James Hardie sees NZ leaky building, schools legal action costing up to US$47.6M
James Hardie Industries, the Australian building products maker, says it faces potential net costs of up to US$47.6 million with a slew of leaky building cases and the New Zealand Ministry of Education’s class suit hanging over its head.
The Sydney-based company has taken a provision of US$20.4 million over New Zealand leaky buildings constructed between 1998 and 2004 and a provision of US$15.2 million over the Education Ministry’s NZ$1.5 billion class suit against cladding manufacturers, according to its second quarter financial statements. The company’s expense for the claims was US$300,000 and US$4.9 million respectively in the reporting period.
The provisions are net of any recoveries James Hardie may claw back from third parties, and because of those uncertainties, the company says it could face an additional loss of up to US$12 million.
“Despite having resolved a number of legacy product liability claims in New Zealand since 2002, the company’s New Zealand subsidiaries are becoming exposed to increased losses for a greater proportion of these claims due to the insolvency of co-defendants and the expiration of some of the company’s New Zealand subsidiaries rights to third-party recoveries,” it said.
In April, the New Zealand government ministry that oversees education policy and spending lodged a claim in the High Court against cladding manufacturers that supplied materials used in school buildings affected by weather-tightness failure, seeking remediation on 800 buildings across more than 300 schools.
Legal action has been the preferred route for owners of leaky buildings, who have the possibility of getting all of their money back rather than having to wear half the costs if they accept a government assistance package. The Crown took a $126 million provision for its weathertight services costs as at Sept. 30, down from the $567 million it prepared for at the end of the June 2011 year when it first introduced the package.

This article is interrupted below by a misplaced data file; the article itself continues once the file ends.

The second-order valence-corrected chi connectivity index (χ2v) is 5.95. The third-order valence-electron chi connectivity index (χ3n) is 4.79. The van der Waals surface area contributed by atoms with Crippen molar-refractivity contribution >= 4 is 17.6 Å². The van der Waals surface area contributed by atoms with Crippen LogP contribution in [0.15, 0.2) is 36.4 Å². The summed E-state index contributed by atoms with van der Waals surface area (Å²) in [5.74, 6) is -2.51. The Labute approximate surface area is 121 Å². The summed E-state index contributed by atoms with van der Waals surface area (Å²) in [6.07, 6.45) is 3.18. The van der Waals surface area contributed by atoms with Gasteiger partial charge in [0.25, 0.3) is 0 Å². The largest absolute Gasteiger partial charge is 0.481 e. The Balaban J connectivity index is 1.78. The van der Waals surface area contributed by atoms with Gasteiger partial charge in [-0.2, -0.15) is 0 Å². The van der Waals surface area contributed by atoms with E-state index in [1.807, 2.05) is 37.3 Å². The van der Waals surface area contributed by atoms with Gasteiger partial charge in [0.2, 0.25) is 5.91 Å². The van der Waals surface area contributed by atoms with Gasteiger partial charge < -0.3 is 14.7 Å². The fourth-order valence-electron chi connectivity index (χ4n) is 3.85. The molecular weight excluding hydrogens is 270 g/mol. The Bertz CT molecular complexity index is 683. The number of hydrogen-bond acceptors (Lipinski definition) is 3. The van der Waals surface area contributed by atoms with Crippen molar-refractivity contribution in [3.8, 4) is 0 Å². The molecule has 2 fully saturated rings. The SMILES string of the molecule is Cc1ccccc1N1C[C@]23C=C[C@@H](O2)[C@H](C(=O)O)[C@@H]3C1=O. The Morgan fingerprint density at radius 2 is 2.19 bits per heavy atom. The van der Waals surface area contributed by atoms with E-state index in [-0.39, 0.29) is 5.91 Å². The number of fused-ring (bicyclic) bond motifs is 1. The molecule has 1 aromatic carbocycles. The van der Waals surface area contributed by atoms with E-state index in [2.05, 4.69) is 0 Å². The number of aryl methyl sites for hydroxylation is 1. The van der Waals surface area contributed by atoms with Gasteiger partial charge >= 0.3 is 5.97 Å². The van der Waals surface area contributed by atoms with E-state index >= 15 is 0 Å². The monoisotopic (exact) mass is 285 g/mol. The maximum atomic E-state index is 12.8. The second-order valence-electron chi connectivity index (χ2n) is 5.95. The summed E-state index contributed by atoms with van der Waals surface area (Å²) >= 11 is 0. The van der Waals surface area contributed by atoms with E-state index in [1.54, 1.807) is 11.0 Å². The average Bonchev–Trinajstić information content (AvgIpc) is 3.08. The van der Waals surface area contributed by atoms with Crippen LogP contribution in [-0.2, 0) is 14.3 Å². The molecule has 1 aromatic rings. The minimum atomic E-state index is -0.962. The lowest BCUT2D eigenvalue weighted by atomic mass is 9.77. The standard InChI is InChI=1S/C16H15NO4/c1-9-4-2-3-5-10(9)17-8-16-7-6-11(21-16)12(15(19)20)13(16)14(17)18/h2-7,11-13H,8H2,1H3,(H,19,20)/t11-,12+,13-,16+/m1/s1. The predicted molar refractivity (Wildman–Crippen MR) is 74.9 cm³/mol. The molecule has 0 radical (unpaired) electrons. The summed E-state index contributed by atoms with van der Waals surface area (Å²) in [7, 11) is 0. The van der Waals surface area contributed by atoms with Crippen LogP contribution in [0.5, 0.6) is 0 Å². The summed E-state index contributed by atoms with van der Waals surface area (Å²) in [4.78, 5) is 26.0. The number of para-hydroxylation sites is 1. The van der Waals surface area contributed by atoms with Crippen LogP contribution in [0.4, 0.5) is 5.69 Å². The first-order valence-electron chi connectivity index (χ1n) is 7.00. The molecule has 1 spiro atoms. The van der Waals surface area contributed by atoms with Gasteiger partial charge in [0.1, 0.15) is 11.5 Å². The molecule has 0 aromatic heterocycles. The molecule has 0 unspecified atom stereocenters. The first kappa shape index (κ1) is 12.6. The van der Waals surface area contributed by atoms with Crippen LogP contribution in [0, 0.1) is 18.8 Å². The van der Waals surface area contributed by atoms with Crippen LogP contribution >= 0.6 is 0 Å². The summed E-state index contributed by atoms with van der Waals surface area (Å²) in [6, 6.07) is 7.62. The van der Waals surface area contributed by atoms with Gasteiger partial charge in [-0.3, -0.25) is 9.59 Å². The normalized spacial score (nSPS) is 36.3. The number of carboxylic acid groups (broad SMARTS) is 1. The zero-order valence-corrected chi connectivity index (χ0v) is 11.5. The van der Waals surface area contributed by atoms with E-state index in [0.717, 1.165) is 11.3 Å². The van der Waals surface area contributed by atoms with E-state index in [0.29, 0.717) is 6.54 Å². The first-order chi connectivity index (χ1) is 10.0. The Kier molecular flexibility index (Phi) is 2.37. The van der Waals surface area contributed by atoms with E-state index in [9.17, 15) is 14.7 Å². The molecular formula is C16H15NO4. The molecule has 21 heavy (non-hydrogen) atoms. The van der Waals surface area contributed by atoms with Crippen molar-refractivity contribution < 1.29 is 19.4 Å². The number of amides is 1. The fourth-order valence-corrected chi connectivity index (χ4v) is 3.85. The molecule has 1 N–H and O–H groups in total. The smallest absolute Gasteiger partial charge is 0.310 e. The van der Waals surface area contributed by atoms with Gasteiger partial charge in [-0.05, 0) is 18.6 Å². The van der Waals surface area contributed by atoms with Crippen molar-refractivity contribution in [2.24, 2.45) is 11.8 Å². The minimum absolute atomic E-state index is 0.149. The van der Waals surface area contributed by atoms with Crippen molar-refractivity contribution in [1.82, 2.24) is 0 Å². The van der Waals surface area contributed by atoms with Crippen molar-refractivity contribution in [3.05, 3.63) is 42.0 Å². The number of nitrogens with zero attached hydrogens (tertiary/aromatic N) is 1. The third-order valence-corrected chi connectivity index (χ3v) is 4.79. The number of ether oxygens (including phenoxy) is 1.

Leaky buildings were cited as one of the reasons behind Mainzeal Property and Construction falling over earlier this year, and they've been the subject of a raft of civil proceedings, including a Supreme Court judgment last year which opened up the way for commercial property owners to sue councils for weather-tightness failures.
James Hardie has been named in five separate High Court judgments on other leaky building cases this year, excluding the Education Ministry’s suit, involving three Auckland apartment buildings, one apartment property in Mount Maunganui and one residential property in Wellington.
The firm’s James Hardie New Zealand unit had a current provision of $17.4 million and non-current provision of $19.7 million, as at March 31, according to financial statements lodged with the Companies Office, compared to $20.9 million and $10.3 million in the 2012 year.
The James Hardie New Zealand unit paid a dividend of $116 million to its parent in the 2013 year, reducing equity in the company to $23.3 million from $133.6 million at the end of the 2012 financial year.
The company’s other New Zealand subsidiary, Studorp, is engaged in the management of its assets and any product warranty claims or other claims that may arise from its previous business of manufacturing and selling building materials, according to its 2013 financial statements.